11/06/2018 - 13:41

Unlocking the city’s heritage potential

11/06/2018 - 13:41

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A resurgence of heritage restoration has started to take shape across the CBD, with a number of initiatives aiming to boost renewal.

Unlocking the city’s heritage potential
Fini Group’s Kyle Jeavons says heritage buildings by their nature pose significant risks, but their architectural, experiential and community value should not be discounted. Photo: Attila Csaszar

Perth’s heritage buildings are increasingly being seen as a valuable add-on component to the city’s high-rise developments and streetscapes. 

And the growing list of renovated heritage spaces suggests that complementary view is set to continue.

Among the most visible revitalisations is of the 1874 State Buildings on St Georges Terrace, which fell into disrepair for almost two decades before reopening in 2016 as a hospitality precinct after an eight-year, $100 million restoration process led by local property developer Fini Group.

The building has since won many design and hospitality accolades, including its COMO The Treasury Hotel being named the world’s second-best hotel.

Heritage Perth executive director Leigh Barrett said it was high-profile buildings like this that helped demonstrate the advantages of revamping heritage assets.

“The challenge is convincing developers that heritage is a good thing and not a hindrance, that it adds value to their development,” Ms Barrett told Business News.

“For a long time heritage wasn’t seen as important to keep, it was easier to knock down the old; the Heritage of WA Act only came into being in 1990.

“Heritage Perth took on the role of advocating and promoting heritage within the City of Perth and introducing people to the stories and value of these heritage buildings.”

The not-for-profit organisation was founded in 2005 and runs a number of educational and interactive initiatives, including a silent disco heritage tour it ran earlier this year in conjunction with Fringe World.

“Over the years there’s been an increase in people’s interest in heritage places,” Ms Barrett said.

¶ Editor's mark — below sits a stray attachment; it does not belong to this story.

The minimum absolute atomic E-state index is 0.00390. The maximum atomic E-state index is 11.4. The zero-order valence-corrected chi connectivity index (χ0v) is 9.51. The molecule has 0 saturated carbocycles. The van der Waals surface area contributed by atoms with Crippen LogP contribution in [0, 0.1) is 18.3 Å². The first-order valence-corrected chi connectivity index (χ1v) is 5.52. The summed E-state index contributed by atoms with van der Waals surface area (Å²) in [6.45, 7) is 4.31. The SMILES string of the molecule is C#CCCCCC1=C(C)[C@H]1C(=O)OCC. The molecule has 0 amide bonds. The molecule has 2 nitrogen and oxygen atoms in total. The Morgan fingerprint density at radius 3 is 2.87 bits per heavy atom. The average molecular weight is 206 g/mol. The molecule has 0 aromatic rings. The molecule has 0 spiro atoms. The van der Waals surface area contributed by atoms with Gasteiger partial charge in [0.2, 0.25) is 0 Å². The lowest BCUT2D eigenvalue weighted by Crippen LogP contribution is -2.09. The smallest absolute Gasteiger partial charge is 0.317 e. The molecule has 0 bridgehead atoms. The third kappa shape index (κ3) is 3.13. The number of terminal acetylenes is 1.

“I’m really excited at the level of heritage restoration that’s happening in Perth, and how some of these buildings are being incorporated into modern developments.”

Examples include the recently refurbished Palace Hotel, which adjoins a commercial tower on St Georges Terrace, and the Melbourne Hotel on Milligan Street, which completed a $40 million facelift this year including a contemporary add-on that wraps around the 120-year old structure.

And as part of BGC Development’s Hibernian Place, the 1902 Perth Chest Clinic (also known as Hibernian Hall), reopened as restaurant Garum in April.

There are several more projects under way: the $70 million student accommodation tower will incorporate part of the original frontage of the Wellington Army Surplus Store; a heritage façade will be preserved as part of the $75 million Raine Square redevelopment; and the collection of late 19th century buildings will be retained as part of the $400 million WA Museum project.

Australia Development Capital has earmarked the Old Perth Girl’s School in East Perth for regeneration, with Artrage (the company behind Fringe World) set to activate the space in the meantime, launching its winter cinema program next week.

“These buildings need to be protected so they can tell the story of Perth,” Ms Barrett said.

“There’s heaps of potential; it just takes a little imaginative thinking and commitment.”

Barriers

The emergence of stricter building codes, as well as statutory requirements and compliance, remained the largest barriers to working with heritage buildings, according to Fini Group development director Kyle Jeavons.